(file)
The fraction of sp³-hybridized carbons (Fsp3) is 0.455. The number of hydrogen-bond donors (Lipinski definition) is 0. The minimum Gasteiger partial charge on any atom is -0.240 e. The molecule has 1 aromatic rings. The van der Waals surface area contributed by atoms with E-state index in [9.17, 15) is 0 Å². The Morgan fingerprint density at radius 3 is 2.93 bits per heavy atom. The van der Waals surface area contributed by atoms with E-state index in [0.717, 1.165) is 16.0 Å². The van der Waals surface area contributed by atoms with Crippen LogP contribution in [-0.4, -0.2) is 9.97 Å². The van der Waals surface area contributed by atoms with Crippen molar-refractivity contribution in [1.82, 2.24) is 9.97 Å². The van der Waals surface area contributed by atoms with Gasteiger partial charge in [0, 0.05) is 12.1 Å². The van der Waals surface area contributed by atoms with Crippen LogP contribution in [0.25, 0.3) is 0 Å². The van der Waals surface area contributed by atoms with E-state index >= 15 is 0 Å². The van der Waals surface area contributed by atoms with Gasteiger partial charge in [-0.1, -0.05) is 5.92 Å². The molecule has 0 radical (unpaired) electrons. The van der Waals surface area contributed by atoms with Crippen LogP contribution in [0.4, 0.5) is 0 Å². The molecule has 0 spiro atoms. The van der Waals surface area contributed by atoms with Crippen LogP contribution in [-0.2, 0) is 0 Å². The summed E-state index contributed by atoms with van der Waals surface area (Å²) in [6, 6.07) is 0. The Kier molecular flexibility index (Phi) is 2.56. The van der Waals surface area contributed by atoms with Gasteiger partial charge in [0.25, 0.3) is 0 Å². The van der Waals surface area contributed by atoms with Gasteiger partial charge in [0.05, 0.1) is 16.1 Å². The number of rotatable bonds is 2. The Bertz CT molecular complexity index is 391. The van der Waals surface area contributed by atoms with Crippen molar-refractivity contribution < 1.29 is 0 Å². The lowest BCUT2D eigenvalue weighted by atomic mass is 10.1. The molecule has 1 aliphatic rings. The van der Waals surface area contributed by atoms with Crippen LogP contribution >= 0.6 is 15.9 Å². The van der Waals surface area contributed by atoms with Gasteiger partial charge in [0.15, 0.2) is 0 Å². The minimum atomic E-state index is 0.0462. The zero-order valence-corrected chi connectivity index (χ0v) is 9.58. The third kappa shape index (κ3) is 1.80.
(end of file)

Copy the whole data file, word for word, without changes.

The fraction of sp³-hybridized carbons (Fsp3) is 0.455. The number of hydrogen-bond donors (Lipinski definition) is 0. The minimum Gasteiger partial charge on any atom is -0.240 e. The molecule has 1 aromatic rings. The van der Waals surface area contributed by atoms with E-state index in [9.17, 15) is 0 Å². The Morgan fingerprint density at radius 3 is 2.93 bits per heavy atom. The van der Waals surface area contributed by atoms with E-state index in [0.717, 1.165) is 16.0 Å². The van der Waals surface area contributed by atoms with Crippen LogP contribution in [-0.4, -0.2) is 9.97 Å². The van der Waals surface area contributed by atoms with Crippen molar-refractivity contribution in [1.82, 2.24) is 9.97 Å². The van der Waals surface area contributed by atoms with Gasteiger partial charge in [0, 0.05) is 12.1 Å². The van der Waals surface area contributed by atoms with Crippen LogP contribution in [0.25, 0.3) is 0 Å². The van der Waals surface area contributed by atoms with E-state index >= 15 is 0 Å². The van der Waals surface area contributed by atoms with Gasteiger partial charge in [-0.1, -0.05) is 5.92 Å². The molecule has 0 radical (unpaired) electrons. The van der Waals surface area contributed by atoms with Crippen LogP contribution in [0.4, 0.5) is 0 Å². The molecule has 0 spiro atoms. The van der Waals surface area contributed by atoms with Crippen LogP contribution in [-0.2, 0) is 0 Å². The summed E-state index contributed by atoms with van der Waals surface area (Å²) in [6, 6.07) is 0. The Kier molecular flexibility index (Phi) is 2.56. The van der Waals surface area contributed by atoms with Gasteiger partial charge in [0.25, 0.3) is 0 Å². The van der Waals surface area contributed by atoms with Gasteiger partial charge in [0.05, 0.1) is 16.1 Å². The number of rotatable bonds is 2. The Bertz CT molecular complexity index is 391. The van der Waals surface area contributed by atoms with Crippen molar-refractivity contribution < 1.29 is 0 Å². The lowest BCUT2D eigenvalue weighted by atomic mass is 10.1. The molecule has 1 aliphatic rings. The van der Waals surface area contributed by atoms with Crippen LogP contribution >= 0.6 is 15.9 Å². The van der Waals surface area contributed by atoms with Gasteiger partial charge in [0.15, 0.2) is 0 Å². The minimum atomic E-state index is 0.0462. The zero-order valence-corrected chi connectivity index (χ0v) is 9.58. The third kappa shape index (κ3) is 1.80.